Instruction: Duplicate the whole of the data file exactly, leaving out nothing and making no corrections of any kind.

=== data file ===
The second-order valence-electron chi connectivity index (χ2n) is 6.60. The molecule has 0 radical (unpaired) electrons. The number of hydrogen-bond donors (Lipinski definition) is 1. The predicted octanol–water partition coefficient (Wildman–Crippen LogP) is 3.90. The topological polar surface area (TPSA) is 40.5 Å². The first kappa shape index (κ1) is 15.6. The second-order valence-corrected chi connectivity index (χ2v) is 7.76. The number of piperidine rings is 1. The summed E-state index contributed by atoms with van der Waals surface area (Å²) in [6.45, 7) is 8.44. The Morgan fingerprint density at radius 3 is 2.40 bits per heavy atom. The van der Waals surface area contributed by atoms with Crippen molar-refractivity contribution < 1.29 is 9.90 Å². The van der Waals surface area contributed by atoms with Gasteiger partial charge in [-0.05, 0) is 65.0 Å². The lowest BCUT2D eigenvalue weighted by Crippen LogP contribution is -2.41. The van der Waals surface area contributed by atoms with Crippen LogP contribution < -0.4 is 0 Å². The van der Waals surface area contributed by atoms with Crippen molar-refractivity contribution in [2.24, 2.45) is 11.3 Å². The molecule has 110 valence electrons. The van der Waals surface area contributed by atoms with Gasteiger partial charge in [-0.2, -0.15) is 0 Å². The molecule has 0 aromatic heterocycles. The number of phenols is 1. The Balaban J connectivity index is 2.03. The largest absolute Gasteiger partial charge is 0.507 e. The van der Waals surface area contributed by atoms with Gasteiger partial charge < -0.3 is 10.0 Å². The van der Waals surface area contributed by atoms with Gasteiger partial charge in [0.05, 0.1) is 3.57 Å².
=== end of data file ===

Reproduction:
The second-order valence-electron chi connectivity index (χ2n) is 6.60. The molecule has 0 radical (unpaired) electrons. The number of hydrogen-bond donors (Lipinski definition) is 1. The predicted octanol–water partition coefficient (Wildman–Crippen LogP) is 3.90. The topological polar surface area (TPSA) is 40.5 Å². The first kappa shape index (κ1) is 15.6. The second-order valence-corrected chi connectivity index (χ2v) is 7.76. The number of piperidine rings is 1. The summed E-state index contributed by atoms with van der Waals surface area (Å²) in [6.45, 7) is 8.44. The Morgan fingerprint density at radius 3 is 2.40 bits per heavy atom. The van der Waals surface area contributed by atoms with Crippen molar-refractivity contribution < 1.29 is 9.90 Å². The van der Waals surface area contributed by atoms with Gasteiger partial charge in [-0.05, 0) is 65.0 Å². The lowest BCUT2D eigenvalue weighted by Crippen LogP contribution is -2.41. The van der Waals surface area contributed by atoms with Crippen LogP contribution < -0.4 is 0 Å². The van der Waals surface area contributed by atoms with Crippen molar-refractivity contribution in [2.24, 2.45) is 11.3 Å². The molecule has 110 valence electrons. The van der Waals surface area contributed by atoms with Gasteiger partial charge in [-0.2, -0.15) is 0 Å². The molecule has 0 aromatic heterocycles. The number of phenols is 1. The Balaban J connectivity index is 2.03. The largest absolute Gasteiger partial charge is 0.507 e. The van der Waals surface area contributed by atoms with Gasteiger partial charge < -0.3 is 10.0 Å². The van der Waals surface area contributed by atoms with Gasteiger partial charge in [0.05, 0.1) is 3.57 Å².